There's still a gleam in Dwight Gooden's eye, even though the days of baseball glory are in the past, and he's fighting his most recent battle with drug and alcohol addiction. It comes through particularly when he talks about the period in which he dominated baseball as a Mets fireballer, from 1984 to 1986.
Gooden was the world's best pitcher in a stretch that culminated with a championship. Thursday, the 26th anniversary of his being the youngest pitcher to win 20 games in a season, he toured ESPN.
We caught up with him for a few minutes to reminisce about Mets victories past as he battles for off-the-field victories in the present.
On his near no-hitter against the Cubs, a one-hit shutout on September 7, 1984.
"I always thought that if I could get through five innings, I could get it. (Keith) Moreland got an infield hit (a dribbler along third base on which Ray Knight couldn't make a play),” Gooden said. “That's just the way baseball is. I think maybe if it had been the eighth inning, they might have given him an error. Ray even said afterwards that he couldn't grip the ball."
“The trivia question is about all the guys who threw one after leaving the Mets. It’s me, (David) Cone, Seaver, Nolan Ryan, and then some people don’t get the last ones (Mike Scott and Hideo Nomo).”Ray Stubblebine/AP Photo
Dwight Gooden won 157 games for the Mets in a career that spanned from 1984 to 1994
On his home-field advantage, a group of fans who formed The K Korner
“That was fun,” Gooden said. “When they would throw the ball around the infield, I’d peek up to see how many strikeouts I had. It helped because if I got two strikes, on anything close, the hitter was going to swing, or the umpire was going to ring him up.”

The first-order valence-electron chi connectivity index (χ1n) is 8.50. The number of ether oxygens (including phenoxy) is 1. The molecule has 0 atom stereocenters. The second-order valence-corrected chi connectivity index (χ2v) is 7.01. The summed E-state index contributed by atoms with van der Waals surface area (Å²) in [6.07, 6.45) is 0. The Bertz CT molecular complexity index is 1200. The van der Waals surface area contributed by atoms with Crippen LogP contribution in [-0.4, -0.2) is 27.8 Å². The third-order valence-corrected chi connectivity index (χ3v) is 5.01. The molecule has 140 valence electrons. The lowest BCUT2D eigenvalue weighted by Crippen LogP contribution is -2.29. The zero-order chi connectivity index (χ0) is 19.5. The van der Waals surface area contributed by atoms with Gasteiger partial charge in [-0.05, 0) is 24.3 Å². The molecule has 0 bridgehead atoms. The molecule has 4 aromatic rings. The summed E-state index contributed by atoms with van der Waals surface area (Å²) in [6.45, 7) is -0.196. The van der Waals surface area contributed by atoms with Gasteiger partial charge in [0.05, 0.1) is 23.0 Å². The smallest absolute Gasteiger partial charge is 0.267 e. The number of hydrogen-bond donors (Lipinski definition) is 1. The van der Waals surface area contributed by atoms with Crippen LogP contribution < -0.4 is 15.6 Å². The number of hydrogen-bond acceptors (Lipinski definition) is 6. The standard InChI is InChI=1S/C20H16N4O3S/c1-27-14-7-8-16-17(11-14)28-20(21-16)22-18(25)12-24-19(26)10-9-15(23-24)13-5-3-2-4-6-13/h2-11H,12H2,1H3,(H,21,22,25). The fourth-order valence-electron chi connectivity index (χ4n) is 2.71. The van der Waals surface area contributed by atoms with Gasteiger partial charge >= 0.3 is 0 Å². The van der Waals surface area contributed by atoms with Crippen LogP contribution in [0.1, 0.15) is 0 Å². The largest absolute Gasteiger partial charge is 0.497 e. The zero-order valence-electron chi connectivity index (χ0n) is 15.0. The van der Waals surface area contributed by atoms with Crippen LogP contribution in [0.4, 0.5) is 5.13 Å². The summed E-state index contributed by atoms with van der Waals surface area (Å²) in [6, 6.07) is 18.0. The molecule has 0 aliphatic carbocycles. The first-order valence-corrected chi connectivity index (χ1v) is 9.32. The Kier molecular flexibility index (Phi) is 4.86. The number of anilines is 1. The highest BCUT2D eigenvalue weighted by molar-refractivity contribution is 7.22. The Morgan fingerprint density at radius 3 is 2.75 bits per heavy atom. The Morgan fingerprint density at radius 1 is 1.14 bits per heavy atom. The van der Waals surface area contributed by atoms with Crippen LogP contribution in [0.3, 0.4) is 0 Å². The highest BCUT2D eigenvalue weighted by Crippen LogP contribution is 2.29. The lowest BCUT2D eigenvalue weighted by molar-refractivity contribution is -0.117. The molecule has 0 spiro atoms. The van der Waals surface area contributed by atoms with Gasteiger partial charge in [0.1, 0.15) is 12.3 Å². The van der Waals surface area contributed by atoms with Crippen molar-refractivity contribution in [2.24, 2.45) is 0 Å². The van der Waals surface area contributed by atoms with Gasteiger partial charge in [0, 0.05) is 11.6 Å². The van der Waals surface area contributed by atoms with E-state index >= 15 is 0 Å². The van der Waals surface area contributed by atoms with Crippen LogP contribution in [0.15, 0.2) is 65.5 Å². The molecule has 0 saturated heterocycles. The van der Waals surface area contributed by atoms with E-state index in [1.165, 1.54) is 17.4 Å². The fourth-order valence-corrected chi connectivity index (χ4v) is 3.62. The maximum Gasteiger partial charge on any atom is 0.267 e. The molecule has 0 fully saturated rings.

On going 24-4 with a 1.53 ERA in 1985
“I had a couple of games in Los Angeles against Fernando Valenzuela,” Gooden said. “The moment I remember most was in the eighth inning of one of them. Tie game. The Dodgers had the bases loaded and nobody out. Davey Johnson came out, said he had Orosco ready, and asked how I was doing. I said I could get them out.
They had three left-handed hitters in a row- Greg Brock, Mike Scioscia, and Terry Whitfield. I got them out and we won the game in the ninth.”
“I remember my first home run. That day, we had no batting practice. (Pirates pitcher) Rick Rhoden hung a slider and I hit it out. The next few starts, I didn’t take batting practice. I thought that would help me hit home runs.”
On the legendary 1986 Mets team
“We knew that was going to be something special. Everyone was shooting for the same goal,” Gooden said.
"On Opening Day, I gave up a home run on like the second pitch of the season to R.J. Reynolds, and I thought, 'This is gonna be a long year.”
"I wanted to duplicate 1985. I was 4-0, 5-0, 6-0. I think I started putting pressure on myself. I don't know if part of it was the media, where if I won 2-1 with three strikeouts, the next start, I'd try to get 10 strikeouts in the first inning.
“Clinching the division at home was incredible. I was going for the strikeout of Chico Walker (for the last out on September 17, 1986) and he grounded out. But what a feeling. It wasn’t (like being out there) for winning the World Series, but it was the next-best thing.
“For Game 6 of the World Series, I was in the clubhouse in the 10th inning. A few of us were there planning our winters. Ray Knight got the hit and I was back in the dugout. I still can’t believe that happened. I’ll say this because I get asked it whenever someone brings it up. I don’t think Bob Stanley would have beaten Mookie Wilson to first base, when the ball went through Buckner’s legs.
“There’s a funny story involving our clubhouse assistant, Vinny Greco. He told us he was going to celebrate and storm the field no matter what. He goes to the Red Sox clubhouse, puts on a Red Sox jacket, and there are pictures of him on the top step with two outs, waiting to celebrate.
Two days later, we win the World Series and we start celebrating on the field. We all started pounding on Vinny Greco.”